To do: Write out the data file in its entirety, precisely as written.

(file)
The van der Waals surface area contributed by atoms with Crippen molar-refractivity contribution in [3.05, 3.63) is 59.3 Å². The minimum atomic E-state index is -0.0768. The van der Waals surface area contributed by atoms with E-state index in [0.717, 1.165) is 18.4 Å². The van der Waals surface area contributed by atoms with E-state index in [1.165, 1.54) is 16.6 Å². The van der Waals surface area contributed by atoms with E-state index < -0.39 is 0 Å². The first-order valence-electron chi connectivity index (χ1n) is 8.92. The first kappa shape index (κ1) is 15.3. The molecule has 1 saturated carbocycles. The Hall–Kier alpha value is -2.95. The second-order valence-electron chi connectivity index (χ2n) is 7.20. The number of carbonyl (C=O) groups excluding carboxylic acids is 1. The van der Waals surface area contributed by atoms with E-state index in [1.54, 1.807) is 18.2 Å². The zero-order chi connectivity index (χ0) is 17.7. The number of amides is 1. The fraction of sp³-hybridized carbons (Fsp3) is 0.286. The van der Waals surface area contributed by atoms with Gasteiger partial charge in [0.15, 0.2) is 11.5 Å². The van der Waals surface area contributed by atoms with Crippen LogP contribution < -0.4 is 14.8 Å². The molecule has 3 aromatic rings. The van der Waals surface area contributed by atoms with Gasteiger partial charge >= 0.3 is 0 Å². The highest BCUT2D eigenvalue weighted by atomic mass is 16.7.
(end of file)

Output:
The van der Waals surface area contributed by atoms with Crippen molar-refractivity contribution in [3.05, 3.63) is 59.3 Å². The minimum atomic E-state index is -0.0768. The van der Waals surface area contributed by atoms with E-state index in [0.717, 1.165) is 18.4 Å². The van der Waals surface area contributed by atoms with E-state index in [1.165, 1.54) is 16.6 Å². The van der Waals surface area contributed by atoms with E-state index < -0.39 is 0 Å². The first-order valence-electron chi connectivity index (χ1n) is 8.92. The first kappa shape index (κ1) is 15.3. The molecule has 1 saturated carbocycles. The Hall–Kier alpha value is -2.95. The second-order valence-electron chi connectivity index (χ2n) is 7.20. The number of carbonyl (C=O) groups excluding carboxylic acids is 1. The van der Waals surface area contributed by atoms with E-state index in [1.54, 1.807) is 18.2 Å². The zero-order chi connectivity index (χ0) is 17.7. The number of amides is 1. The fraction of sp³-hybridized carbons (Fsp3) is 0.286. The van der Waals surface area contributed by atoms with Gasteiger partial charge in [0.15, 0.2) is 11.5 Å². The van der Waals surface area contributed by atoms with Crippen LogP contribution < -0.4 is 14.8 Å². The molecule has 3 aromatic rings. The van der Waals surface area contributed by atoms with Gasteiger partial charge >= 0.3 is 0 Å². The highest BCUT2D eigenvalue weighted by atomic mass is 16.7.